General Procedures


  1. The principal investigator should identify anticipated program income in the proposal if required by the sponsor guidelines. The campus preaward office should identify potential program income while reviewing the proposal and ensure that it is properly identified and budgeted according to sponsor regulations. See the section below regarding how program income can be used.
  2. The university should apply the program income sponsor requirements to subrecipients.

Post Award Accounting

  1. The departmental business manager should deposit program income receipts into the sponsored restricted WBS element using cost element 700900. The Controller’s Office or campus post-award office should determine whether or not program income is reportable to the sponsor and report as required.

How Program Income Can Be Used

  1. The campus preaward or postaward office reviews sponsor policies to determine their requirements. It is important for principal investigators to know how program income will be used because additional award funds could result in workscope changes. Reportable program income revenue can be handled in one of four ways, depending on the sponsor’s policies:
    1. Matching – income is used to finance the nonsponsor or nonfederal share of the project.
    2. Addition – income is added to the amount allowable for project costs.
    3. Deduction – income is deducted from the amount reimbursed by the sponsor.
  2. In general, program income revenue should be used before expenses are reimbursed by the sponsor. Program income must be spent in accordance with the terms and conditions of the award. Expenses charged to the program income account must be allowable, allocable, and reasonable in relation to the activity supported by the sponsor, in accordance with the Uniform Guidance. Expenses that are unallowable on the sponsored project may also be unallowable on the program income account. Exceptions may be costs incurred that are incidental to the generation of program income.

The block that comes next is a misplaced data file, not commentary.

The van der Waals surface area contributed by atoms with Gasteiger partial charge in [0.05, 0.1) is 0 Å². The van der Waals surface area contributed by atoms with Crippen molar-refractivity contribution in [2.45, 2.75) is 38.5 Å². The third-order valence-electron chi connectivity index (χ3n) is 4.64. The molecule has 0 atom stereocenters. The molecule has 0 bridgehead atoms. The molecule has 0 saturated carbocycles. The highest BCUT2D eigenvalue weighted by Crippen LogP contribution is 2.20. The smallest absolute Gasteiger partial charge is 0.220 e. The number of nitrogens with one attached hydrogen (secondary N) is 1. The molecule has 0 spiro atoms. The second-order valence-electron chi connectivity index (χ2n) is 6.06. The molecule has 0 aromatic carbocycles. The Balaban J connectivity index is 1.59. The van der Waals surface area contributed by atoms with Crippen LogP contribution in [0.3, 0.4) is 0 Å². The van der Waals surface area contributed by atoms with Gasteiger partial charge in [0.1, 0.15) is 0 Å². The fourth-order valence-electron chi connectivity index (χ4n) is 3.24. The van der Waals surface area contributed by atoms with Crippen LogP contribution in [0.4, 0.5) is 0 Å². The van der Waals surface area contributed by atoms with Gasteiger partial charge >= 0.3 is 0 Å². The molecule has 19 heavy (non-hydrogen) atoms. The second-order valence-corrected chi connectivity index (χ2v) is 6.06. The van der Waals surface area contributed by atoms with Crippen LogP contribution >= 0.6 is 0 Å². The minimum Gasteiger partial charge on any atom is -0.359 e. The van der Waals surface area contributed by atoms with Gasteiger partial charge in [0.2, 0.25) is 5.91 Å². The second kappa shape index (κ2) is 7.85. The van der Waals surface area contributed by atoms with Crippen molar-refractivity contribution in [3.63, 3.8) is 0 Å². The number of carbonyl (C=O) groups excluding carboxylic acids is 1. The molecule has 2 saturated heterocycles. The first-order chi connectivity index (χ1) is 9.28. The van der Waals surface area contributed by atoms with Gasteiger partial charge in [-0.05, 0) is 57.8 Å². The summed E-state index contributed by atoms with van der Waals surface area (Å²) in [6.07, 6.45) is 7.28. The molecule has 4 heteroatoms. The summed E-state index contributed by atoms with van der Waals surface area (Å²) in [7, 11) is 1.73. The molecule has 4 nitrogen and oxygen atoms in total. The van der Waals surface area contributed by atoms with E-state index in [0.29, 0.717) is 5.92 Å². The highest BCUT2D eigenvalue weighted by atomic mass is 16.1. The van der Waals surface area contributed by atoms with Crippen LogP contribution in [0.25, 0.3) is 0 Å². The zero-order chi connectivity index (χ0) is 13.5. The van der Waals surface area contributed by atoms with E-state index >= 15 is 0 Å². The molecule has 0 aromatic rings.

3. Example: A sponsor awards $100,000 for a project. The project generates an income of $30,000.
    1. Matching: if the university were required to supply matching funds, e.g., $50,000, the university would use the $30,000 as part of the match and would have to provide $20,000 for the remainder of the match.
    2. Addition: the total allowable costs would be $130,000.
    3. Deduction: the sponsor will now only fund $70,000 of the project’s costs.
  4. Generally, if funds are remaining at the end of a project, these funds are considered to be the sponsor’s funds, not program income.

Which Handling Method is Used for a Particular Project?

  1. All Sponsors. The sponsor may address anticipated program income revenue as part of the award. For example, conference fee revenue might be included as part of the awarded budget. Even if the sponsor does not label this revenue “program income,” it is program income according to university and federal definitions of the term.
  2. Federal Sponsors. Individual agency policies determine how the income will be handled. Typically, the additive method is used unless the regulations and guidelines specify otherwise.
  3. Nonfederal Sponsors. In many cases, the sponsor does not have an established program income policy. If the sponsor is silent on this issue, the income is not reportable in either invoices or financial reports and will be handled according to the addition method.
  4. Sales Tax. If program income is generated from the sale of taxable goods or services, then sales tax should be charged. Contact the campus business office regarding procedures for collecting and remitting sales tax.

Closeout and Records Retention

  1. Disposition of residual funds. Disposition of residual program income funds will be handled in accordance with UT’s project closeout procedures (see campus links below).
  2. Records Retention. Retention of program income records is identical to the retention requirements of award records which are specified in the terms and conditions of the award.


Mary McDonald (865) 974-3016

Related Policies: FI0205 – Sponsored Projects, FI0210 – Sponsored Projects – Cost Sharing, FI0220 – Sponsored Projects – Cost Transfers, FI0230 – Sponsored Projects – Subaward Origination and Subrecipient Monitoring, FI0235 – Sponsored Projects – Program Income FI0215 – Sponsored Projects – Effort Certification, FI0420 – Contracts